It’s similar to the “I’m thinking” explanation, but this one tends to involve more emotion, which the INTJ would rather not put on display for others to witness.
When they’re processing, they don’t want to be pressed into sharing what’s on their mind, but they do still appreciate it when someone cares.
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5. “This is my neutral face.”
If two or more people are embroiled in a discussion that holds no interest for the INTJ — or that just doesn’t rise about the noise in their head — the blank stare is their unspoken statement of neutrality.
They don’t want to be dragged into a debate on the subject, either because they don’t feel strongly about it or because they don’t know enough about the issue.
It feels disingenuous to weigh in before they know all the facts. They’ll listen and observe for the moment to see what they can learn.
6. “You seriously did what?”
If the INTJ is angry about something you did or said, you’ll see the evidence on their face first. This is not a blank look but an intense glare of disbelief or disgust. They might pair the look with a shake of the head right before they say something or leave the scene.
They might also pair the look with a physical display of anger directed at you or a convenient nearby object. But the look on their face – that’s what stays with you.
No one wants to be on the receiving end of this look. And the more you care about the INTJ and what they think of you, the more it hurts.
7. “I didn’t expect that from you.”
Beware the INTJ’s look of disappointment — the one that says, “I expected better from you,” or “I really thought you’d have my back.” It’s a withering look but usually doesn’t pair well with property damage or aggravated assault.
It says everything the INTJ needs to say, though. That doesn’t mean they won’t add words that double the impact and leave you feeling like a steaming pile of yesterday’s lunch.
But they don’t have to.
8. “I’m (maybe) judging you.”
The INTJ is often intensely committed to their beliefs. So if they’re in the company of someone whose beliefs and behavior run counter to their own, they may convey their disapproval and judgment with a look.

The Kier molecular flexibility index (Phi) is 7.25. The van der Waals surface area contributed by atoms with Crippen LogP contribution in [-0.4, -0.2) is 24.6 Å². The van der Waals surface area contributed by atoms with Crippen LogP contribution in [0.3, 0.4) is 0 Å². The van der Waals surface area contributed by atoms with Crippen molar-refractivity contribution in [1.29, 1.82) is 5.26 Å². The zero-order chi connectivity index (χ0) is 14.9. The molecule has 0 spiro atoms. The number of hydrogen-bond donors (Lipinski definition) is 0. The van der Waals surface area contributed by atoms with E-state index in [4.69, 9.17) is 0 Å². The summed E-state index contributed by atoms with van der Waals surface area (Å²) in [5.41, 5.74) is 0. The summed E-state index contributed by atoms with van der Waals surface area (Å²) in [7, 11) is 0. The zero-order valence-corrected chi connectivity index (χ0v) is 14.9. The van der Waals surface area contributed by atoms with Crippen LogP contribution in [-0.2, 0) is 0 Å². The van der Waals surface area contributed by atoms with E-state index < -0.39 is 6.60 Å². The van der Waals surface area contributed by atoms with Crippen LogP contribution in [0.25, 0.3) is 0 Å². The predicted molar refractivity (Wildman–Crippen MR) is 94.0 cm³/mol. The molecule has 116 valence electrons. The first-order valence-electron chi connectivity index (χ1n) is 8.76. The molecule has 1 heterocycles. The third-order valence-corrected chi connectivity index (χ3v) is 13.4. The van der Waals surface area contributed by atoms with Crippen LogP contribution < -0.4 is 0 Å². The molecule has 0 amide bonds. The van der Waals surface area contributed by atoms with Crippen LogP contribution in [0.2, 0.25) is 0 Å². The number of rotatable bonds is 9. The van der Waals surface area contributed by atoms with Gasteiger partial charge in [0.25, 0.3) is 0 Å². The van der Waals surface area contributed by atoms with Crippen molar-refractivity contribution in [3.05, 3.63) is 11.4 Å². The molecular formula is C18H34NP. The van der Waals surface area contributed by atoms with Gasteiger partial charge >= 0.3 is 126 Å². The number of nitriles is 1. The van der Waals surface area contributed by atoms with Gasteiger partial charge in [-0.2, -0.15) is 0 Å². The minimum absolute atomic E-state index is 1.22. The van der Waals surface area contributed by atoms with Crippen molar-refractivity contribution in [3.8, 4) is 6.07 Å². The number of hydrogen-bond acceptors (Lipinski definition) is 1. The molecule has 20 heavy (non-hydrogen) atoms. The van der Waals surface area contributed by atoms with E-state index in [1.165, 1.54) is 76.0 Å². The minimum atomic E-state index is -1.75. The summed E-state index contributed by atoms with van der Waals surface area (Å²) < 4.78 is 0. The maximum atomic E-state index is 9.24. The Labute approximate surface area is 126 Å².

It doesn’t mean they hate you or even that they’ll always see you as someone to judge. But you’ve done or said something that poked at their bubble. And they’re not amused.
9. “What are you?”
An INTJ can be so fascinated with a person that they don’t realize how fixed their gaze becomes. The intensity of the look on their face, directed at the person of interest, can make people uncomfortable.
Behind the look is an active, curious mind wanting to know the interesting person better. The look, in this case, could be a prelude to an introduction or an attempt to get closer.
Why Are INTJs Intimidating?
You’ve heard the saying, “Watch out for the quiet ones,” but what does it really mean? What makes one person’s silence more intense than another’s?
The following INTJ traits offer some clues:
- Introspection makes INTJs more contemplative;
- Introverted intuition means they’re often reflecting on impressions;
- INTJs are often focused on meaning, purpose, and the “bigger picture”;
- Values-focused INJs are particularly sensitive to cognitive dissonance;
- INTJs are averse to interactions that lack deeper meaning or complexity.
Of course, not all INTJs are intimidating, but they may appear to be because they are more inward-focused. To the unaware, they may seem distracted, irritated, or tuned out.
But “still waters run deep,” and there’s a lot more to an INTJ than meets the eye. Or the death stare.
If the INTJ is genuinely fascinated with you, they may be otherwise discreet about it, but the stare and other nonverbal signs of alertness tend to give them away.
Which of these possible meanings for the INTJ stare stood out as most familiar to you? And how will you respond the next time you see it?